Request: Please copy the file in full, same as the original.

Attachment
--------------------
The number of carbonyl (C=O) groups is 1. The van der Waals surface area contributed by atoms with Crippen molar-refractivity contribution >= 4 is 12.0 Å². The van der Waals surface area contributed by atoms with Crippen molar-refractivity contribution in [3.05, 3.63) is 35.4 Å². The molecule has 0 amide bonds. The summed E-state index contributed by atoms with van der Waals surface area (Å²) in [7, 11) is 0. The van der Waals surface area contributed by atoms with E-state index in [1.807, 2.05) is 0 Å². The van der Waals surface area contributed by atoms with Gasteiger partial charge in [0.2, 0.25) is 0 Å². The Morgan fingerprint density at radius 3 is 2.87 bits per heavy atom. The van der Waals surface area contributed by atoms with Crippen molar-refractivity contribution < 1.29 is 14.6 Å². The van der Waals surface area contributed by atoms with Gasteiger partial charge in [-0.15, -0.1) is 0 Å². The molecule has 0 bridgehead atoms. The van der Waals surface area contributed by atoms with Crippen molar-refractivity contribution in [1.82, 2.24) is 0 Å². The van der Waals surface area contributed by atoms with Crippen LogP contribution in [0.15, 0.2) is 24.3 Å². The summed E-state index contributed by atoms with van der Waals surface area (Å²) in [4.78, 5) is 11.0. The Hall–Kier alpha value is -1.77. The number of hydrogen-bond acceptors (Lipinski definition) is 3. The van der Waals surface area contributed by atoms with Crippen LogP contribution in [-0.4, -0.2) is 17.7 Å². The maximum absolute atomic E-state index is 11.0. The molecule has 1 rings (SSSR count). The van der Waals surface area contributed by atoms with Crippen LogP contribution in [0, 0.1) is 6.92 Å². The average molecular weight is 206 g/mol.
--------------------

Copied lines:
The number of carbonyl (C=O) groups is 1. The van der Waals surface area contributed by atoms with Crippen molar-refractivity contribution >= 4 is 12.0 Å². The van der Waals surface area contributed by atoms with Crippen molar-refractivity contribution in [3.05, 3.63) is 35.4 Å². The molecule has 0 amide bonds. The summed E-state index contributed by atoms with van der Waals surface area (Å²) in [7, 11) is 0. The van der Waals surface area contributed by atoms with E-state index in [1.807, 2.05) is 0 Å². The van der Waals surface area contributed by atoms with Gasteiger partial charge in [0.2, 0.25) is 0 Å². The Morgan fingerprint density at radius 3 is 2.87 bits per heavy atom. The van der Waals surface area contributed by atoms with Crippen molar-refractivity contribution < 1.29 is 14.6 Å². The van der Waals surface area contributed by atoms with Gasteiger partial charge in [-0.15, -0.1) is 0 Å². The molecule has 0 bridgehead atoms. The van der Waals surface area contributed by atoms with Crippen molar-refractivity contribution in [1.82, 2.24) is 0 Å². The van der Waals surface area contributed by atoms with Crippen LogP contribution in [0.15, 0.2) is 24.3 Å². The summed E-state index contributed by atoms with van der Waals surface area (Å²) in [4.78, 5) is 11.0. The Hall–Kier alpha value is -1.77. The number of hydrogen-bond acceptors (Lipinski definition) is 3. The van der Waals surface area contributed by atoms with Crippen LogP contribution in [-0.4, -0.2) is 17.7 Å². The maximum absolute atomic E-state index is 11.0. The molecule has 1 rings (SSSR count). The van der Waals surface area contributed by atoms with Crippen LogP contribution in [0, 0.1) is 6.92 Å². The average molecular weight is 206 g/mol.